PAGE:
Island of Memory

Interactive map of global languages at

Interactive map of global languages at

When I was a teenager, I had the privilege of tagging along on an archeological dig on the California coast. The goal of the dig was to salvage parts of a coastal Miwok village in danger of disappearance due to cliff erosion. The village had been inhabited until the early years of the 20th century, but was completely abandoned. All manner of interesting objects turned up, including a few that were difficult to identify.

An elderly woman who had been born in the village was asked to stop by, and one evening we all sat around a large campfire with her while she helpfully explained what the inscrutable finds were. Simple things, once you knew their use. A smoothly notched pebble was a fishnet sinker, and so on.

She had words for each item that were carefully transcribed and recorded by the researchers – the number of people who spoke this woman’s language was diminishingly small, even 30 years ago. In any case, she no longer knew any living speakers since her brother had died many years earlier.

I don’t remember the woman’s name, but I do remember thinking how sad and strange it must be to have your language and the world it describes shrink until you yourself are a small island of memory that no one else can share.

Credit: The Tower of Babel by Pieter Bruegel the Elder (1563)

Credit: The Tower of Babel by Pieter Bruegel the Elder (1563)

A language goes silent every two weeks, along with the culture that created it and which it sustained. With patterns similar to the loss of biodiversity, many languages are dwindling into extinction.

Of the approximately 7000 languages on the planet today, it is estimated that at least half will have disappeared by the end of this century. There are organizations and projects trying to record these languages for posterity.

When we lose a language, we lose a unique worldview.


National Geographic article – Vanishing Languages by Russ Rymer

National Geographic article – Save a Language, Save a Culture by Tim Brookes

Endangered Languages, a project by the Alliance for Linguistic Diversity

Future Tense

Image: 123rf

Image: 123rf

The concept of linguistic relativity posits that the structure of the language we learn to speak affects the way we see the world in concrete terms. Studies have been carried out to see whether the manner in which a language describes color impacts a speaker’s cognitive perception of color.

A recent paper offers another approach by asking whether language influences future-oriented behavior. In M. Keith Chen’s The Effect of Language on Economic Behavior: Evidence from Savings Rates, Health Behaviors, and Retirement Assets, Chen looks across a spectrum of 39 languages and classifies them according to how they mark the future tense. In some languages, French for example, using the future tense is obligatory when talking about tomorrow, while in others (German) the present tense can be used in reference to the future (‘Morgen regnet es’ translates literally as ‘It rains tomorrow.’). What difference does it make?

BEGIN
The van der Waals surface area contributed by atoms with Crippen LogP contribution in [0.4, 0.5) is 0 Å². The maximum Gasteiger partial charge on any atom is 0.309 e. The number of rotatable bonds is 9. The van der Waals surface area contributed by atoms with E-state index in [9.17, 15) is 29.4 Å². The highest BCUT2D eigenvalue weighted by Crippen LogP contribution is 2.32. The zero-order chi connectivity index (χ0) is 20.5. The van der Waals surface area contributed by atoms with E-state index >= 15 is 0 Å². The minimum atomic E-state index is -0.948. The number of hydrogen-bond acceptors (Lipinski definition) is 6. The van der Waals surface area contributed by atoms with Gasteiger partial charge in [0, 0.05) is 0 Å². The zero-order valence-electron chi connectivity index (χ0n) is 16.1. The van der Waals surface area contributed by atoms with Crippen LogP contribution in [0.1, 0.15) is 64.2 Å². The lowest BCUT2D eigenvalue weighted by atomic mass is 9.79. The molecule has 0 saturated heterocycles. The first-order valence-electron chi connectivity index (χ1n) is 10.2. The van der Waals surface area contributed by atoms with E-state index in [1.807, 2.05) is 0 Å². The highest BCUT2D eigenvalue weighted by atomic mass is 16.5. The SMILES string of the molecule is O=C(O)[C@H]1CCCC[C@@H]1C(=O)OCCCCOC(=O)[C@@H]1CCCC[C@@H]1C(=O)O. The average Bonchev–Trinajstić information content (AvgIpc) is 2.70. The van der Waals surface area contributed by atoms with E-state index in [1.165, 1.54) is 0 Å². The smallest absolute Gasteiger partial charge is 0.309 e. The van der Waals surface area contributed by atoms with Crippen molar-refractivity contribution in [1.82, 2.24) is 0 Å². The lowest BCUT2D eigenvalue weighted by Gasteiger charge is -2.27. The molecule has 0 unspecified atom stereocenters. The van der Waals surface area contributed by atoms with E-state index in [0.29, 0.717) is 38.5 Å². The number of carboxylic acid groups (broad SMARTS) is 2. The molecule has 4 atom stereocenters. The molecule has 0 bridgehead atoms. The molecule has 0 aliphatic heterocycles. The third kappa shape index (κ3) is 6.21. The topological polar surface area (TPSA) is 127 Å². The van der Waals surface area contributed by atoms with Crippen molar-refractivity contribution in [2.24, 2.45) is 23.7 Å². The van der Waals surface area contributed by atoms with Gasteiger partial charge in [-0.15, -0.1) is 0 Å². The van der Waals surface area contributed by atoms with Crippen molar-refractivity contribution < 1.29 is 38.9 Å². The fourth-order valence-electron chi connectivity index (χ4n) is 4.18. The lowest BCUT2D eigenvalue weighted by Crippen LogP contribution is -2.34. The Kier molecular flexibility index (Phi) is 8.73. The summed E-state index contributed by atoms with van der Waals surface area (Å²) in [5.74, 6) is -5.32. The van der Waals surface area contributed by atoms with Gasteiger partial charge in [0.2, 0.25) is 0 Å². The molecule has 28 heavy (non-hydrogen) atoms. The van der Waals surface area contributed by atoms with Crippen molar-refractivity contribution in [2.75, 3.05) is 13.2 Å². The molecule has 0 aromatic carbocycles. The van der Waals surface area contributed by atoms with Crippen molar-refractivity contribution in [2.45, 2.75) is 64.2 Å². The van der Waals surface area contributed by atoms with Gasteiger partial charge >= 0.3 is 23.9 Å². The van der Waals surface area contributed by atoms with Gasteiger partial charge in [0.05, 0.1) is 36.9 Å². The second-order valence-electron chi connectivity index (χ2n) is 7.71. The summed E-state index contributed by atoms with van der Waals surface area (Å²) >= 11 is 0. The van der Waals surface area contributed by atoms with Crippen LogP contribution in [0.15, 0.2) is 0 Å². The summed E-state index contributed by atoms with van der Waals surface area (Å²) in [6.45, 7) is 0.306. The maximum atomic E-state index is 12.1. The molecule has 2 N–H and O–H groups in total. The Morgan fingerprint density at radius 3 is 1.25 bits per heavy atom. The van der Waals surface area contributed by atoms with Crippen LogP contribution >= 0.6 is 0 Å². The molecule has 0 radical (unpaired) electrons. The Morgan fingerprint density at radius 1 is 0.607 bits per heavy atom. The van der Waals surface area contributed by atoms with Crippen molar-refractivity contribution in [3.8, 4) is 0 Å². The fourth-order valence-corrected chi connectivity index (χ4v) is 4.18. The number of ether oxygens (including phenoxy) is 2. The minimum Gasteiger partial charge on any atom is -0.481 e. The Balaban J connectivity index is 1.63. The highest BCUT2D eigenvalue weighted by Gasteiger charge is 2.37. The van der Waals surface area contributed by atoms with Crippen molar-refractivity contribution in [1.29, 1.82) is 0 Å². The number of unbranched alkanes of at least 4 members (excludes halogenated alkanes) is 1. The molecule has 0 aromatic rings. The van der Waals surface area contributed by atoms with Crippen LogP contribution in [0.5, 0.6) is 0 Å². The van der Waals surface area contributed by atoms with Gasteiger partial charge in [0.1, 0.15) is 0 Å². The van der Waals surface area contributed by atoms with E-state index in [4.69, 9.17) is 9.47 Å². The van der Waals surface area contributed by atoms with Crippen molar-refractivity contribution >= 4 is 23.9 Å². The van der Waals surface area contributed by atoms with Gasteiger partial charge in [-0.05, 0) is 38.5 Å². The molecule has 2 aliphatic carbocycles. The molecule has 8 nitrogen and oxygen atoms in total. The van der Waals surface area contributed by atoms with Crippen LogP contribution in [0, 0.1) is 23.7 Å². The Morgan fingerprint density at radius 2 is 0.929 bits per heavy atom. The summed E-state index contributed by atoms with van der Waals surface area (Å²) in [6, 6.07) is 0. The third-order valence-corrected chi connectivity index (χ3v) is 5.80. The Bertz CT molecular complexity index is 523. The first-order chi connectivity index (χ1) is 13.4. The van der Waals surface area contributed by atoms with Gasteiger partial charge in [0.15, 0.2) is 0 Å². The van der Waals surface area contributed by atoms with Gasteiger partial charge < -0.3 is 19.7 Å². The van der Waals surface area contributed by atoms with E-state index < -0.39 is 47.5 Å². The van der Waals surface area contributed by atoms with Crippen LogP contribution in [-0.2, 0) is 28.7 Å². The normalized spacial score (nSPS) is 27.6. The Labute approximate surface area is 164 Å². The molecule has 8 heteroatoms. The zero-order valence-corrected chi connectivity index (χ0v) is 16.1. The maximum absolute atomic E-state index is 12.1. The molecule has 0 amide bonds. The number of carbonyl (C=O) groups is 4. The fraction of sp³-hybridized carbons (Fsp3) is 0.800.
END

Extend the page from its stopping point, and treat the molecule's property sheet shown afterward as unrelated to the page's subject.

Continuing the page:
Well, Chen suggests that by describing the future as distinct from the present, it is perceived as distinct and not necessarily connected to present. On the other hand, describing the future in present tense terms leads to a cognitive perception of the future as a continuation of the present. According to Chen, seeing the future as something separate from the present might mean that future-oriented behavior – in the case of the study, Chen used economic markers such as savings rates, etc. – would be less predominate. Seeing the future as contiguous with the present would encourage actions that are future-oriented because they are directly connected to the now.

Chen then compared national listings across the World Values Survey with the languages spoken in those countries and did indeed find a correlation. He even found a correlation within multi-lingual countries such as Switzerland, which showed different behavior patterns across the French-German linguistic divide. The German-speaking Swiss save at more than twice the rate of their French-speaking countryfolk.

Just as we have found that a language and culture must contain the concepts of equality or democracy before even beginning to embark upon their implementation, what might an examination of this concept across conservation and environmental values yield? Is the way we deal with the world around us determined by the language we speak? If so, how can we effectively communicate across languages?